The move proved costly because it required an amended liquor licence, which took more than eight months to obtain at a cost that almost put the business under. According to Mr Buswell's task force, the applicant was required to lodge 168 pieces of documentation with the Department of Racing, Gaming and Liquor, including a 50-page public interest assessment that cost $34,000 to prepare.
Imagine if you or I had to do that every time we moved down the street. The property market would die.
Here's another one.
According to Mr Buswell's red tap task force, under the FuelWatch system major fuel wholesalers are required to display a terminal gate price for each type of fuel sold at their terminals. That is the price paid to fill a tanker (30,000 litres) on the spot.
"One operator noted that there is no evidence of a spot purchase being made at a terminal gate since the requirements were introduced in 2002," read the example provided by the treasurer's office.
Despite this, the red tape task force said one terminal operator was fined $8,000, when a compliance officer visited and could not see a sign that had been placed out of sight.
There were several other examples provided but the best was the school that built a $15,000 disabled toilet. Unfortunately, the distance of the toilet and basin from the wall fell short by 2mm to Education Department requirements and the school was issued with a breach notice.
It is all too easy to shrug off these examples as if they were urban myths spread across the internet. Like the Darwin Awards for people who cause their own ridiculous deaths, these red tape examples are amusing until they happen to you or someone close. Then it's not so funny.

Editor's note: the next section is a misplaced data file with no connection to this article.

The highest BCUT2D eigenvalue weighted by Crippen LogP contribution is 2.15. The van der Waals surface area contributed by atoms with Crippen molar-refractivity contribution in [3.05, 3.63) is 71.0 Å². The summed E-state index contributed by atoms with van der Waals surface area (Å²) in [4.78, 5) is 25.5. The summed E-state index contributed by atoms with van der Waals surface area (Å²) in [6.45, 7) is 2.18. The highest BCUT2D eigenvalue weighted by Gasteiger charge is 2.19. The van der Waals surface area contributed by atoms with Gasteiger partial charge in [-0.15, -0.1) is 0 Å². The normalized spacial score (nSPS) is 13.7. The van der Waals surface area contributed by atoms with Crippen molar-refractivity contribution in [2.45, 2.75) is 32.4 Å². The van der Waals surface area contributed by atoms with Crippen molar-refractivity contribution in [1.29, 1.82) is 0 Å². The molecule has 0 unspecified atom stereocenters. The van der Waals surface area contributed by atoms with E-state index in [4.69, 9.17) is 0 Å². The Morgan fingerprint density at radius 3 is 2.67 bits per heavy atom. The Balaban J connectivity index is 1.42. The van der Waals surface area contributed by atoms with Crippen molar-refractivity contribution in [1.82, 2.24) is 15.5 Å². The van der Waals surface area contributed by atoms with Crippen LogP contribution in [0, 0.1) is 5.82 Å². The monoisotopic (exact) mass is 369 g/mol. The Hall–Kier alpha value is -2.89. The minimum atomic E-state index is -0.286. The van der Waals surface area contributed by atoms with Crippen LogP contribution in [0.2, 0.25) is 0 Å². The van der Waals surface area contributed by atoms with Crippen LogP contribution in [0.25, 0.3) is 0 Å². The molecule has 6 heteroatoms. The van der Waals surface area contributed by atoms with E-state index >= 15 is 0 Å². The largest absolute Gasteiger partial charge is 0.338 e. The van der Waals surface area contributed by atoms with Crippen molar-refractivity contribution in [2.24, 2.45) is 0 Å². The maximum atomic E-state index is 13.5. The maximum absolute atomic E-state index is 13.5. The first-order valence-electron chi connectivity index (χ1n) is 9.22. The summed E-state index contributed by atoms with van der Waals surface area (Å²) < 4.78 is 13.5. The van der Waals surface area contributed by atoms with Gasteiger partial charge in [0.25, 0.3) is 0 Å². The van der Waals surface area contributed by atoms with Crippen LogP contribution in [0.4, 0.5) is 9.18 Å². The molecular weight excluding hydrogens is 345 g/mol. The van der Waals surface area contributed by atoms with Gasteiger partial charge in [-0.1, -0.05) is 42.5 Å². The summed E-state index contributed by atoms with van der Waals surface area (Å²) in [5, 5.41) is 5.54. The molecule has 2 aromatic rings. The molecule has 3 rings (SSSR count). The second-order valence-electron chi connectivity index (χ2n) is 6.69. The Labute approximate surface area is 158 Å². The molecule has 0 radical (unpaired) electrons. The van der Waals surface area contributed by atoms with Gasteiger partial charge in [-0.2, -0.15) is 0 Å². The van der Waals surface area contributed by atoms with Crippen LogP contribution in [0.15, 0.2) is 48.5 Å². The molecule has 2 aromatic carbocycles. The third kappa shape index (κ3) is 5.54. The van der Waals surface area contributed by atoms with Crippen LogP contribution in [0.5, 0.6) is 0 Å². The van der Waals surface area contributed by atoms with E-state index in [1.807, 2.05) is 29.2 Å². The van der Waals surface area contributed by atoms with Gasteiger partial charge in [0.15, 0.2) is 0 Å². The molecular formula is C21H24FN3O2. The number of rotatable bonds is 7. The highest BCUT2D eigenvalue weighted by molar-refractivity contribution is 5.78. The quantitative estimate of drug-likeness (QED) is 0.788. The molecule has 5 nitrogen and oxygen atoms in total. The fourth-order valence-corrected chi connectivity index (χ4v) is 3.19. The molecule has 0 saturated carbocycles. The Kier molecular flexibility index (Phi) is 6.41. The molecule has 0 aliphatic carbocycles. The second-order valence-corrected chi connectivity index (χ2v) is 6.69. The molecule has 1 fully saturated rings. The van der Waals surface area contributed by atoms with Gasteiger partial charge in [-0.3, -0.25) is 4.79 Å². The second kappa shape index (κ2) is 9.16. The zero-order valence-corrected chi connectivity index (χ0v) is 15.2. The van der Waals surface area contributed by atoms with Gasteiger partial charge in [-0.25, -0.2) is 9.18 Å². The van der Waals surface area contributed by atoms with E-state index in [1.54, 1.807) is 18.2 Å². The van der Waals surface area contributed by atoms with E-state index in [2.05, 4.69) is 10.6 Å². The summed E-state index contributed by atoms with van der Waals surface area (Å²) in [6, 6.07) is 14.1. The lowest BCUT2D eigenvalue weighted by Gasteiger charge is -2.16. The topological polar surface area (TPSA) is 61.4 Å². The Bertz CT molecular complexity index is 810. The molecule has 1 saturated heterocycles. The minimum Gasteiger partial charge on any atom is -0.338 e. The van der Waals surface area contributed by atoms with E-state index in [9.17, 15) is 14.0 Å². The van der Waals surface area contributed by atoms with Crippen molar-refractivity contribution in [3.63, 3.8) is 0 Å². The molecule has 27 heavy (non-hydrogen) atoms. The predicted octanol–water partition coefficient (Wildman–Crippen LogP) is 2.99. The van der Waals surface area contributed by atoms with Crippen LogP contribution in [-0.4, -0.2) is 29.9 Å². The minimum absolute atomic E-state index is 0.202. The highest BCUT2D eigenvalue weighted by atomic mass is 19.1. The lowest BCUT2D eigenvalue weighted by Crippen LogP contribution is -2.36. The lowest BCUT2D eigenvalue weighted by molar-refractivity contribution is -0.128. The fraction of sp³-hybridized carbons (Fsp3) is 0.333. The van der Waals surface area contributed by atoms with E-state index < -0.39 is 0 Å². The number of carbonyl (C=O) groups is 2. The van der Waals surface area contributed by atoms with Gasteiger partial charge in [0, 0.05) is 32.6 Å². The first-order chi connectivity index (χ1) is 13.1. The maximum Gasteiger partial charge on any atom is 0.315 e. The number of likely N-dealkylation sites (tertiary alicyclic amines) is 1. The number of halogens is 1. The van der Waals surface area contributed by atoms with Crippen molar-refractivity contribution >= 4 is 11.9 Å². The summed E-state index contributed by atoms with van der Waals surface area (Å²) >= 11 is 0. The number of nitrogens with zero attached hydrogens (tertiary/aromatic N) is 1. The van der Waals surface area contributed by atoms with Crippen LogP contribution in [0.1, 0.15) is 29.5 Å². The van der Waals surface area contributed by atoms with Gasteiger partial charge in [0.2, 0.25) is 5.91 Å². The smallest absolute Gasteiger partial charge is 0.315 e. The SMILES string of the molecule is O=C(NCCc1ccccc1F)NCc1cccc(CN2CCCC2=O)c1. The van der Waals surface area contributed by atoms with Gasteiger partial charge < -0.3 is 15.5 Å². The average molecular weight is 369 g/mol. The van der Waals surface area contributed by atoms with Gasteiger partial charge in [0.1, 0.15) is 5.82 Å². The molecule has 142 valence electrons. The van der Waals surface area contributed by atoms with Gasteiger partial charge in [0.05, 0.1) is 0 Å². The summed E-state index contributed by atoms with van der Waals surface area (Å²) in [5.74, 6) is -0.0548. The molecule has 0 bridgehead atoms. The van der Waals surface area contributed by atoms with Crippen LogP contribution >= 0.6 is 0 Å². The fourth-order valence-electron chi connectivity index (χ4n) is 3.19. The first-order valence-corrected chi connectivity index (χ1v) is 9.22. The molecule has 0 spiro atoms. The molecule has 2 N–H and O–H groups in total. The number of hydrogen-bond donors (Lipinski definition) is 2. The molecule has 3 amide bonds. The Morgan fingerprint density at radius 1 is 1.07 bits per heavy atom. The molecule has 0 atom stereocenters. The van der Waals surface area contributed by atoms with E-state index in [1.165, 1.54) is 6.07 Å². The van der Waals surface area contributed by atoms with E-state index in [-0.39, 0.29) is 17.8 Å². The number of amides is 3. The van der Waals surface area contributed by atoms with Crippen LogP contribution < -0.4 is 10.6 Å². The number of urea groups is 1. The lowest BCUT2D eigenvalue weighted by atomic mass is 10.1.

The challenge for government is multi-pronged: to remove outdated and unnecessary rules that pointlessly hinder individuals and businesses; to stop new rules coming into force for no good reason; and, finally, to temper the pedantry that so often accompanies silly laws to create a barrier to sensible decision making.
That last one is being talked about under the theme of cultural change.
That is how any government deals with the way its laws and regulations are administered.
Premier Colin Barnett has made a big deal of getting more independence in the public service, which is a good move. Hopefully that can help at both ends of the spectrum when it comes to administration - corruption and service delivery.
The most high profile part is to ensure that all levels of the bureaucracy are up to the task of administering less onerous laws and regulations without stepping down that slippery slope of corruption.
For all the criticism faced by the Crime and Corruption Commission, it has put on notice those not acting legitimately.
Regrettably, that is a big stick, but even proper functioning bureaucracies need to make sure that being above board is the only acceptable way of doing business.
At the less obvious end of the spectrum is the service delivery element.
Believe it or not, good administration includes being polite, reasonable and understanding when it comes to dealing with the public at any level.
Too many of the anecdotes above involved brutish, uncaring or ignorant attitudes by bureaucrats.
Successful private organisations would not tolerate that kind of behaviour. Governments shouldn't either.